Sign up for weekly updates

Torture of opposition critics and journalists continues; free speech monitored online

A UN human rights committee accused the Iranian government on 20 November of ramping up its use of torture, flogging and amputation of dissidents, reports Reporters Without Borders (RSF). The government has also launched a new Web Crime Unit, policing one of the last spaces for free expression in Iran as it attempts to tighten its control over information, ideas and opinions, reports ARTICLE 19.

The UN resolution came after 109 independent human rights and civil society organisations, including three IFEX members, sent a letter to the UN on 11 November, urging it to condemn human rights violations in Iran and to advise the Iranian government to respect these rights, reports the Cairo Institute for Human Rights Studies (CIHRS). Thousands of Iranians have suffered rights violations this year in a "massive ideological purge"; many have been beaten and shot at during protests, raped and tortured in detention, forced into making false confessions during mock trials, and disappeared. According to the letter, "Iran executed 115 persons convicted of crimes in 50 days following the 12 June disputed elections."

In a separate statement, RSF said, "The UN general assembly must follow up this committee's work by adopting a resolution denouncing the lack of transparency in the ongoing political trials and the illegal and arbitrary sentences being passed on opposition activists and journalists."

Recently, journalist Sasan Aghaei of the daily newspaper "Farhikhteghan", was arrested on 22 November at his Tehran home, reports RSF.

Other journalists in jail have been given five- to seven-year sentences during "Stalinist-style" political trials that have occurred since August, reports RSF. The detainees were represented by court-appointed lawyers connected to intelligence services.

While in prison, journalists are tortured, harassed, interrogated at any time, denied family visits, placed in solitary confinement and denied medical treatment, according to RSF. In August, a leading reformist newspaper, "Etemad-e Melli", was shut down following its plans to publish allegations that protesters had been raped while detained in Tehran's prisons during post-election turmoil, reports ARTICLE 19.

Mohammad Ali Abtahi, a cleric known as the "blogging Mullah" who is serving a six-year sentence, was released 22 November after paying an excessive bail amount of 700 million toman (520,000 euros), reports RSF.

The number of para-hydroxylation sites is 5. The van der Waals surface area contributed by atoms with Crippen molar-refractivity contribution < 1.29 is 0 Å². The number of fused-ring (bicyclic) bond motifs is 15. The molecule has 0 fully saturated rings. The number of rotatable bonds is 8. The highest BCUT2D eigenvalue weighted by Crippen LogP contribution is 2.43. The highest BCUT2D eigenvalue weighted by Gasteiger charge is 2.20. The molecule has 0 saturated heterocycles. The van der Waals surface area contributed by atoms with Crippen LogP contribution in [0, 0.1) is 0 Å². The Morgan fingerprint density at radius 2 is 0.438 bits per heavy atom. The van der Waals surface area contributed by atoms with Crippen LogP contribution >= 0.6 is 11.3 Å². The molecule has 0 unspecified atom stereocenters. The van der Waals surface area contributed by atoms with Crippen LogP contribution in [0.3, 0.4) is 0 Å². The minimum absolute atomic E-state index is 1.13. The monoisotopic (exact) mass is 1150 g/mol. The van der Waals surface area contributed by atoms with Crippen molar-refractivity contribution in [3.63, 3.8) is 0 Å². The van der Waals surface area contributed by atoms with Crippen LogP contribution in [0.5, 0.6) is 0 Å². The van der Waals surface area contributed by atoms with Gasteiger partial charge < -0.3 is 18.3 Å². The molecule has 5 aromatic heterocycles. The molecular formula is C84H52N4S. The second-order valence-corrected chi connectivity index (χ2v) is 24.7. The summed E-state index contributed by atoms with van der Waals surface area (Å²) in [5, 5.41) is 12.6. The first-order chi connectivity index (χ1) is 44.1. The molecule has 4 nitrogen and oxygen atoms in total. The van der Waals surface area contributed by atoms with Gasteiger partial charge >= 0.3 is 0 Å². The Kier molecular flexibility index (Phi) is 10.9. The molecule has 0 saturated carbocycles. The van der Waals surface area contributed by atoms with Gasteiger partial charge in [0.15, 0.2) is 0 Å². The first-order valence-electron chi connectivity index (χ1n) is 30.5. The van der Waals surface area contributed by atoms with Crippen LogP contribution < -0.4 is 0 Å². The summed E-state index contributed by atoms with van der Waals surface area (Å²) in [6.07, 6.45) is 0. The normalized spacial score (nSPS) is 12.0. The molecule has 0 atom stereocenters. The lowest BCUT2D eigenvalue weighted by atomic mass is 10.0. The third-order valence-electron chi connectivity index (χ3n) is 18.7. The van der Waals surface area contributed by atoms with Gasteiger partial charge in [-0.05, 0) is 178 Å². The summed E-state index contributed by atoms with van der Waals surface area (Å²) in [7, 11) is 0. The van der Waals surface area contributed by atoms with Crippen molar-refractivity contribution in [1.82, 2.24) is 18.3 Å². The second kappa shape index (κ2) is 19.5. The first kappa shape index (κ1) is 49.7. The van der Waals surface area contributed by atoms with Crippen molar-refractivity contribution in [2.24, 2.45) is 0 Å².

"It must be made clear that it is not just the nuclear issue that the world is concerned about when it comes to Iran," said CIHRS. "We are deeply concerned about the Iranian government's ill-treatment of its people and we are asking governments and the United Nations to strengthen their attention to this issue."

In the region, Iran has also been at the forefront of finding ways to control the cyber world of dissent. A recent 12-member Web Crime Unit emphasises looking for cyber crimes such as "insults and lies," a term often used to describe opposition statements, says ARTICLE 19. The web was a lifeline for opposition forces, for communicating, for debate, and to mobilise support prior to, during and after the disputed June elections. The Web Crime Unit aims to "isolate the Iranian media and academic community from its global counterparts, and curtail cross-cultural dialogues and debates."

About 50 journalists have fled the country since the disputed June elections. RSF has put out an appeal for donations to help these bloggers and journalists who are struggling to find safe refuge. For more information, please contact: assistance (@) or click here to make a donation:

Reporters Without Borders
Related stories on
  • Government launches web crime unit

    Although vowing to fight cyber crime in general, the unit has placed its emphasis on "insults and lies" - a term often used to describe opposition statements.

Latest Tweet:

In a statement, @AFEXAfrica urges #Zimbabwe President @edmnangagwa to end his government's crackdown on free expres…

Get more stories like this

Sign up for our newsletters and get the most important free expression news delivered to your inbox.